Hamilton, Madison, and Jay

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Tuesday, September 11, 2007

Max Boot talks about Petraeus's testimony

Congress has had it's fun and games. Now it falls to us to explain a few things to the nutters that could only sit, postulate, and give soap-box dissertations. Now it's our turn, and Max Boot kicks us off:

(HT: Hugh Hewitt)

There were no real surprises on Capitol Hill when General Petraeus and Ambassador Crocker showed up yesterday to present their reports. This was due, in large part, to the success that Petraeus had in laying the groundwork for their much-anticipated visit. He is an unusually open military commander who is not suspicious of journalists or legislators or scholars intruding in his “battlespace.” In fact he does everything possible to facilitate such visits. (I am one of many who is grateful to him for his hospitality.)

That marks a sharp a contrast with the previous senior U.S. commander in Iraq, General George Casey, who tended to view public relations as a second-order concern. Petraeus realizes that no modern commander can have the luxury of ignoring public opinion, either at home or around the world, so he has been careful to “shape” the public opinion climate prior to his Washington appearance.

This does not mean, I hasten to add, that he is engaging in lying or spinning, as charged by some irresponsible critics. He is not peddling propaganda. He realizes that any lie would be exposed quickly and that the best interests of the mission dictate that he get the whole truth out to the public. Thus, he has been as open and accommodating to skeptics of the “surge”—e.g., Anthony Cordesmen and Ken Pollack—as he has been to supporters of the surge, such as Fred Kagan and me. And he has taken steps to improve the access of the news media to the battlefield, knowing that reporters will deliver a more nuanced and accurate picture from the frontlines.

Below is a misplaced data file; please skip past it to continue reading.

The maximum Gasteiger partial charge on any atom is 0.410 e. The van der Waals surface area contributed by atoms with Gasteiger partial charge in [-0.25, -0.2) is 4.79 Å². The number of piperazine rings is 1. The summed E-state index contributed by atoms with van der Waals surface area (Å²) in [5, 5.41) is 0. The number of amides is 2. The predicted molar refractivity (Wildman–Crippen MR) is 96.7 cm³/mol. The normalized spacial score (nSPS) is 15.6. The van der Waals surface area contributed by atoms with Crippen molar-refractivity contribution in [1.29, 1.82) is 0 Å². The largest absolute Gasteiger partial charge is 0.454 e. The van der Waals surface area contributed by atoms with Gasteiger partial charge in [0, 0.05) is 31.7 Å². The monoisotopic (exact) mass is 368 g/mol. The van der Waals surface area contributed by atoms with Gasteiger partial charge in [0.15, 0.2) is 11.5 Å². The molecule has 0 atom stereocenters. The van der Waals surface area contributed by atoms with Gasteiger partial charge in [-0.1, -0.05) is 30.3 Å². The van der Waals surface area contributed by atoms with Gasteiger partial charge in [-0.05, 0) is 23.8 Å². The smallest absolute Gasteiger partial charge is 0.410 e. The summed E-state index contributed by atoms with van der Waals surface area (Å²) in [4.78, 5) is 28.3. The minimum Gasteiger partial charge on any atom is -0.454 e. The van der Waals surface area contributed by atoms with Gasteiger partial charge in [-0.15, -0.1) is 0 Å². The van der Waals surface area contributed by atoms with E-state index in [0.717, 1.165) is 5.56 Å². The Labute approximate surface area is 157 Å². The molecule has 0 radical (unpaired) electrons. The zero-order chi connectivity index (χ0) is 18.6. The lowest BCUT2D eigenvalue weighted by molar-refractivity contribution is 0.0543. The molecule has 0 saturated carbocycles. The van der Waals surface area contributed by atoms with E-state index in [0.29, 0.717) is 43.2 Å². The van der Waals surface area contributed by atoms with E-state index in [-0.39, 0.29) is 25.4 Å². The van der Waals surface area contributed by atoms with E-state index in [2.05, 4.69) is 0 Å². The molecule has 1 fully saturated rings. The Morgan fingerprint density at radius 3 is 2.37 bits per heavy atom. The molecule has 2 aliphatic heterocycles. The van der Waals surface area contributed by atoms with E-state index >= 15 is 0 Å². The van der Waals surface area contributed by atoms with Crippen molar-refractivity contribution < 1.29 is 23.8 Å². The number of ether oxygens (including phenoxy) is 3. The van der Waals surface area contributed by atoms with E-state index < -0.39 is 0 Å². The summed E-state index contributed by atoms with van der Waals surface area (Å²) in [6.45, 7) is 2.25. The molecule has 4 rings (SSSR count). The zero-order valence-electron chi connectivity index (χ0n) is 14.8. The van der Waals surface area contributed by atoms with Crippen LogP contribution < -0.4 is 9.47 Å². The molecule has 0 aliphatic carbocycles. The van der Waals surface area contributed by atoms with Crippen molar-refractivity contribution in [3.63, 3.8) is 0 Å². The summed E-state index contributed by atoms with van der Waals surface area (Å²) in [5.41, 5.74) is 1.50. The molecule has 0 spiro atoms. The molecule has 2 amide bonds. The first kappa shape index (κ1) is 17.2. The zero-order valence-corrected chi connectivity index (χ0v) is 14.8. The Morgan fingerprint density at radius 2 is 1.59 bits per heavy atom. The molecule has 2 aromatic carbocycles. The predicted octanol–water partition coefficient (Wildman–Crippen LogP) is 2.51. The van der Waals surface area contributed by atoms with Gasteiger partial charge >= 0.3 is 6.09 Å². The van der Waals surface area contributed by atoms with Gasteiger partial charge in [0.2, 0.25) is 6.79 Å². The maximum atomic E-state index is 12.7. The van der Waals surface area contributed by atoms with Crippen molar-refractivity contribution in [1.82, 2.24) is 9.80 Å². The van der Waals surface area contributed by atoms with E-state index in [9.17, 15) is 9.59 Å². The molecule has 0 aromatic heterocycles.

So, when the surge started making progress this summer, the American public didn’t have to rely on what the White House said to figure out what was going on. There were a larger number of independent observers who have traveled the battlefield extensively to provide an unbiased picture of what’s gone right, as well as what’s still going wrong.

Whatever the final outcome, officers in the future would be well advised to study Petraeus’s approach as a textbook example of 21st century “information operations.”

Mr. Boot is correct in his assessment that nothing surprising came out of General Petraeus's testimony. (Well, I'm sure that Lindsey Graham is still baffled by the good general but he'll get over it.) We knew he was going to be bringing news that the surge is working militarily, and that as long as the security situation continues to improve, we can begin a draw down of troops starting with the Marine EU, without replacement, and the steady draw down of BCTs over the course of the next few months -- starting in December, and following a review every forty-five days or so -- bringing the troops back to pre-surge levels by next summer, but only if the situation on ground dictates it.

Many people pick up on Mr. Boot's second point about the public appearance of things going on in Iraq. Indeed, General Casey was the sort of commander that didn't worry much about the PR angle. What General Casey (and I'm showing no disrespect with this observation) misses is that the "propaganda" side of the war applies to both sides. We have to use our success in Iraq to continue to demoralize al Qaeda, and we need to show that success to America to stymie the antiwar forces here.